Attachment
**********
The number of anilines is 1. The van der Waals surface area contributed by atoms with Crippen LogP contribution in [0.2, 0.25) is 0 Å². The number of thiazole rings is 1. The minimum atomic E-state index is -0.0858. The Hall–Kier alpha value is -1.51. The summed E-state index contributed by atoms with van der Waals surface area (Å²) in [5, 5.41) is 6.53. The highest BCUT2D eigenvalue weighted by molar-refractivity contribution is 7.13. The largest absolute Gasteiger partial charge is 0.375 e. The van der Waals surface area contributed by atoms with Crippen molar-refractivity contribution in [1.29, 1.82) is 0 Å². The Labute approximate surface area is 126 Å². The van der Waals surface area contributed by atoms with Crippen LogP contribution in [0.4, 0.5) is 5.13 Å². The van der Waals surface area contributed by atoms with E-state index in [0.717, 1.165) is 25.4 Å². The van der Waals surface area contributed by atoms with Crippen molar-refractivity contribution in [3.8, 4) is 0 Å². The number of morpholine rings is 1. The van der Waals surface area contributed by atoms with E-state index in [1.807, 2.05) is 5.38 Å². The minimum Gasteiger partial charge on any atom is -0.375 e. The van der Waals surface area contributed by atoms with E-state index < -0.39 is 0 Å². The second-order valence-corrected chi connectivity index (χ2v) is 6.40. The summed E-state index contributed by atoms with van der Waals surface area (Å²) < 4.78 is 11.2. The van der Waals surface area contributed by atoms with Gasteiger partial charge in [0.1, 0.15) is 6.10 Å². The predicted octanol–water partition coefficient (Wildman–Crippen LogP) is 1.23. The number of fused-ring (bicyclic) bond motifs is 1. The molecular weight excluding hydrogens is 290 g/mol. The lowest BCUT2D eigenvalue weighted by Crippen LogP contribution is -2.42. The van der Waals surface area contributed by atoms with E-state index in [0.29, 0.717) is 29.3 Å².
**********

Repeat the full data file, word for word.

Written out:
The number of anilines is 1. The van der Waals surface area contributed by atoms with Crippen LogP contribution in [0.2, 0.25) is 0 Å². The number of thiazole rings is 1. The minimum atomic E-state index is -0.0858. The Hall–Kier alpha value is -1.51. The summed E-state index contributed by atoms with van der Waals surface area (Å²) in [5, 5.41) is 6.53. The highest BCUT2D eigenvalue weighted by molar-refractivity contribution is 7.13. The largest absolute Gasteiger partial charge is 0.375 e. The van der Waals surface area contributed by atoms with Crippen molar-refractivity contribution in [1.29, 1.82) is 0 Å². The Labute approximate surface area is 126 Å². The van der Waals surface area contributed by atoms with Crippen LogP contribution in [0.4, 0.5) is 5.13 Å². The van der Waals surface area contributed by atoms with E-state index in [0.717, 1.165) is 25.4 Å². The van der Waals surface area contributed by atoms with Crippen molar-refractivity contribution in [3.8, 4) is 0 Å². The number of morpholine rings is 1. The van der Waals surface area contributed by atoms with E-state index in [1.807, 2.05) is 5.38 Å². The minimum Gasteiger partial charge on any atom is -0.375 e. The van der Waals surface area contributed by atoms with E-state index < -0.39 is 0 Å². The second-order valence-corrected chi connectivity index (χ2v) is 6.40. The summed E-state index contributed by atoms with van der Waals surface area (Å²) < 4.78 is 11.2. The van der Waals surface area contributed by atoms with Gasteiger partial charge in [0.1, 0.15) is 6.10 Å². The predicted octanol–water partition coefficient (Wildman–Crippen LogP) is 1.23. The number of fused-ring (bicyclic) bond motifs is 1. The molecular weight excluding hydrogens is 290 g/mol. The lowest BCUT2D eigenvalue weighted by Crippen LogP contribution is -2.42. The van der Waals surface area contributed by atoms with E-state index in [0.29, 0.717) is 29.3 Å².